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K0366079085

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The International Journal of Engineering & Science is aimed at providing a platform for researchers, engineers, scientists, or educators to publish their original research results, to exchange new …

The International Journal of Engineering & Science is aimed at providing a platform for researchers, engineers, scientists, or educators to publish their original research results, to exchange new ideas, to disseminate information in innovative designs, engineering experiences and technological skills. It is also the Journal's objective to promote engineering and technology education. All papers submitted to the Journal will be blind peer-reviewed. Only original articles will be published.

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  • 1. The International Journal Of Engineering And Science (IJES) || Volume || 3 || Issue || 6 || Pages || PP-79-85 || 2014 || ISSN (e): 2319 – 1813 ISSN (p): 2319 – 1805 www.theijes.com The IJES Page 79 The effect of solute concentration on activation energy change of a solution and the determination of solute concentration in the solution * Dikko A. B. and Yerima J. B. * Department of Physics, School of Pure and Applied Sciences, Modibbo Adama University of Technology, Yola, Nigeria --------------------------------------------------ABSTRACT---------------------------------------------- Time of flow, reduced time ratios, viscosity coefficients, reduced viscosity ratios, change in activation energies of distilled water, powdered Dano milk-water mixtures and Glucose-water mixtures, were determined through a simple constructed capillary viscometer. It was observed that activation energy change increases linearly with increase in solute concentration in a solvent. Simple techniques were developed that can determine solute concentration in a solvent at 308 K, by placing the value of the reduced time ratio  T tt 12 on the calibrated curve to get the corresponding solute concentration. An equation was then developed for the solute concentration, Cs in solvent which takes care of the temperature fluctuations slightly around the calibration temperature, 308 K, as     S DTTTK C calTB s   }/expln{ 12  , where  T12  is the reduced viscosity ratio, calT is the calibration temperature, T is the temperature at which  T12  is determined, kB is the Boltzmann constant. (S = 0.1773, D = 0.294 for glucose, S = 0.1764, D = 0.437 for Dano milk, S = 0.09016, D = 0.0 for methanol, and S = 0.0909, D = 0.0 for ethanol). This equation has been tested on some powdered glucose-water mixtures and found to be effective. --------------------------------------------------------------------------------------------------------------------------------------- Date of Submission: 25 April 2014 Date of Publication: 10 June 2014 --------------------------------------------------------------------------------------------------------------------------------------- I. INTRODUCTION In laminar flow, a molecule to go ahead must squeeze past pushing aside the neighboring molecules. To achieve this, the molecule flowing ahead must acquire a definite amount of energy which may be called activation energy, Ea. Then, with Boltzmann factor, the number of molecules having such energy will be proportional to exp(-Ea/kBT), (Shiekh et al, 2002). The rate of flow and hence fluidity would depend on this number, and the viscosity is given by  TkEB Ba /exp (1) where B is a constant for a given liquid, kB is the Boltzmann constant, T is the temperature and Ea the activation energy for viscous flow. This is the energy barrier that must be surmounted in order for a molecule to squeeze by its neighbors. The activation energy of the original pure liquid should change when a solute molecule is added to it since the addition may change the bond strength of the given liquid or the solvent molecule as the solute molecule tends to occupy the neighboring positions. The change obviously will depend on the type and the concentration of the solute molecule. Thus, from Eq.(1), the viscosity, µ, is expected to be affected significantly by addition of solute molecules to original solvent.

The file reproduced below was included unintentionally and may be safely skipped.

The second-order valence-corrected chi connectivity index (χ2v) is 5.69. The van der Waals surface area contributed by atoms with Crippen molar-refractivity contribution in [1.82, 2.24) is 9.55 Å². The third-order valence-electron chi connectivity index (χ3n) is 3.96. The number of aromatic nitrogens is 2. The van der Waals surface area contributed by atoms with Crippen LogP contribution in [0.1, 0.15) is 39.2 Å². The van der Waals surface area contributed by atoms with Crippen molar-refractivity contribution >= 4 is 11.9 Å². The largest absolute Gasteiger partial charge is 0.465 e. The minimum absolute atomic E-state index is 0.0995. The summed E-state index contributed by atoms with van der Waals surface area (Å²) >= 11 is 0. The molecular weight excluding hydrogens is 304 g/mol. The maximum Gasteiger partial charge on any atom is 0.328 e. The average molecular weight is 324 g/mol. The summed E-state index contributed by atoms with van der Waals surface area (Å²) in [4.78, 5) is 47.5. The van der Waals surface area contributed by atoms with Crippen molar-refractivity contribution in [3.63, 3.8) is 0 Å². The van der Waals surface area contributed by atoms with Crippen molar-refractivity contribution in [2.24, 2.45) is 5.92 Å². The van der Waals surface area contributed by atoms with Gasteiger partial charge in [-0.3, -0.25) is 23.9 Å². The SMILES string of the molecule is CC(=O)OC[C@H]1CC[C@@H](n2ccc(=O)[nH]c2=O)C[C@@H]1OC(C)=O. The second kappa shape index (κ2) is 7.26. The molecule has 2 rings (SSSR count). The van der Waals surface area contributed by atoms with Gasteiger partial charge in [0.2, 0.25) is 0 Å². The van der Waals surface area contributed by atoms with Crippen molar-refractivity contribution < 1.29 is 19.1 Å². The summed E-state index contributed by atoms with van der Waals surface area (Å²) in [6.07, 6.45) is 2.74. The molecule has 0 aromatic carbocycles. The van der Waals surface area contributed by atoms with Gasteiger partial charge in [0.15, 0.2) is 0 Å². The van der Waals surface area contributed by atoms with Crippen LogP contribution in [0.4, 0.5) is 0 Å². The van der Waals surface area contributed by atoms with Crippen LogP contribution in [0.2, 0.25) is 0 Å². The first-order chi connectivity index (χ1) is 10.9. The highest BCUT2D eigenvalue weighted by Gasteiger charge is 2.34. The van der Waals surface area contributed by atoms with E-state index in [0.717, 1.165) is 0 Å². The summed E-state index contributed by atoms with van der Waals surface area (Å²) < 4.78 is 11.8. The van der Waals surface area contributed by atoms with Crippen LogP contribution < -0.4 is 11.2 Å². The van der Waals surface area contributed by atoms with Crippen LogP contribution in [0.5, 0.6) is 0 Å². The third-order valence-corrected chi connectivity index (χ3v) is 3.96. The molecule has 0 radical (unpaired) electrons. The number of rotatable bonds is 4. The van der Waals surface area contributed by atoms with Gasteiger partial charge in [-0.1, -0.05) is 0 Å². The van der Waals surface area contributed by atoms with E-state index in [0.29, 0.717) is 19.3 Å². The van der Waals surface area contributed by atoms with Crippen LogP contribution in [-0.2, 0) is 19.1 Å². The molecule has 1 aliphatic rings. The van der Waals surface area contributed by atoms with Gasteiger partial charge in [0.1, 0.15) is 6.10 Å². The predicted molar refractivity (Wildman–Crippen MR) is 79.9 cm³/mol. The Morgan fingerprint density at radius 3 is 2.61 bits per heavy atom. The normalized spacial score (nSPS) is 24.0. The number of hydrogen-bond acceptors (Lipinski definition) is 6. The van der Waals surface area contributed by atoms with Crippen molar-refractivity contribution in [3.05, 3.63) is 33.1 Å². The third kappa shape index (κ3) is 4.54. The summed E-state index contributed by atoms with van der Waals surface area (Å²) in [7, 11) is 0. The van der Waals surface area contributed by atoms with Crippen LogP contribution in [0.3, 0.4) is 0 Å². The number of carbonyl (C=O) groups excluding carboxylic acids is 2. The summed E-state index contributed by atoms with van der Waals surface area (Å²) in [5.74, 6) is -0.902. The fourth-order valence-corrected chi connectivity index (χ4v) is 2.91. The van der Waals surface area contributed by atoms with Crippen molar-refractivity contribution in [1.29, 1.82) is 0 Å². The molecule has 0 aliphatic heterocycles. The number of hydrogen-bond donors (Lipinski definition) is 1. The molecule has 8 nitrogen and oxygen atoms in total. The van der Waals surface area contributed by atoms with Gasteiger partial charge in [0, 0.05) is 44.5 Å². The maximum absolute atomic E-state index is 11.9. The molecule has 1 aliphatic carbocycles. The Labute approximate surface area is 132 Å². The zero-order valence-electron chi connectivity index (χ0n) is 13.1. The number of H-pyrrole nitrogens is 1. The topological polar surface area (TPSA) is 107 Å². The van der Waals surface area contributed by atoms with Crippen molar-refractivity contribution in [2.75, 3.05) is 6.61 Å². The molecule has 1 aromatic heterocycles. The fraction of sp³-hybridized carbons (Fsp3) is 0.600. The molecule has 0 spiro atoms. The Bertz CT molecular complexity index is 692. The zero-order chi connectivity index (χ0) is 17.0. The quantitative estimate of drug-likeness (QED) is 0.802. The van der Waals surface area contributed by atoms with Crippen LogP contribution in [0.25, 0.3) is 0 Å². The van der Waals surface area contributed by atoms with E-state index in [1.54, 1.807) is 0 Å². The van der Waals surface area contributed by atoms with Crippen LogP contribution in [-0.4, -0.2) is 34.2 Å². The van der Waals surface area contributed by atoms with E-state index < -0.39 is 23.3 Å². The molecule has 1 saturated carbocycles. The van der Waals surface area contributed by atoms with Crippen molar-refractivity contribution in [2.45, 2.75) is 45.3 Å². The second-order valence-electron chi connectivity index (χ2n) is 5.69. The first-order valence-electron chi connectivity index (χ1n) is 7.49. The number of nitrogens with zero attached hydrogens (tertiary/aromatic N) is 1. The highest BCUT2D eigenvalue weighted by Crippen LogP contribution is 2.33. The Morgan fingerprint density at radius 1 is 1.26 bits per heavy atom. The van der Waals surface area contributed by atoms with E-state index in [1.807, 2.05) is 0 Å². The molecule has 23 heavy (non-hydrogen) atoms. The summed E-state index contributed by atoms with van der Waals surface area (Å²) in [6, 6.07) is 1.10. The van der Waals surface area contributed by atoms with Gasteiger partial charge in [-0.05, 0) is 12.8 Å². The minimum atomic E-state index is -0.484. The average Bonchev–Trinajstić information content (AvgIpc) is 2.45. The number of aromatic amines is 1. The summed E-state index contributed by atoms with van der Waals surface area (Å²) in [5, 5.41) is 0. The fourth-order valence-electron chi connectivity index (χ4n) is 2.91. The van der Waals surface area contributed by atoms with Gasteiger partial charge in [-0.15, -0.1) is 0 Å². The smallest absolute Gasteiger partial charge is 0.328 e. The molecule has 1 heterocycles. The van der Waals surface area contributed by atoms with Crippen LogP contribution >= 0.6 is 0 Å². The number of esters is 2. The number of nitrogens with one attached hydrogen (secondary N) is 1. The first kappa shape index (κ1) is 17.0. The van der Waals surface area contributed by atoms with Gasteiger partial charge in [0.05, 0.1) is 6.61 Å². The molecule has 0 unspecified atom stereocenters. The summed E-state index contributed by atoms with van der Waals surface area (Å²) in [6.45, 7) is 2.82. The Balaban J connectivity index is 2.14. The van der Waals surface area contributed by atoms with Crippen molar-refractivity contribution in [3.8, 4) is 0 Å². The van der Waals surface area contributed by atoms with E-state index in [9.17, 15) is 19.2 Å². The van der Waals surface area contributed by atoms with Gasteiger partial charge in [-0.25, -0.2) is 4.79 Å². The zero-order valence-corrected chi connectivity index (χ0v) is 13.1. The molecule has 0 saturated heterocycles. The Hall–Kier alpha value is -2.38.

• 2. The Effect Of Solute Concentration… www.theijes.com The IJES Page 80 II. MATERIALS AND METHOD The change in activation energy, ∆Ea arising from different concentrations of the solute in the mixture (solution) at constant temperature can be calculated. From equation (1), we can get the change in activation energy. If  TkEB Ba /exp 11  and  TkEB Ba /exp 22  , Then, aE = 2aE - 1aE , Hence,        1 2 ln   TKE Ba , (2) where 2 is the viscosity of the resulting solution, 1 is the viscosity of water, T is the temperature at which 2 and 1 were determined. The set up in Plate I, (Dikko , 2014), a capillary viscometer type was used to study some physical changes of water when miscible solutes like powdered Glucose and Dano milk are incrementally added to a fixed volume of water. Different masses of powdered glucose and Dano milk were separately added to distilled water and stirred very well to get a homogenous mixture.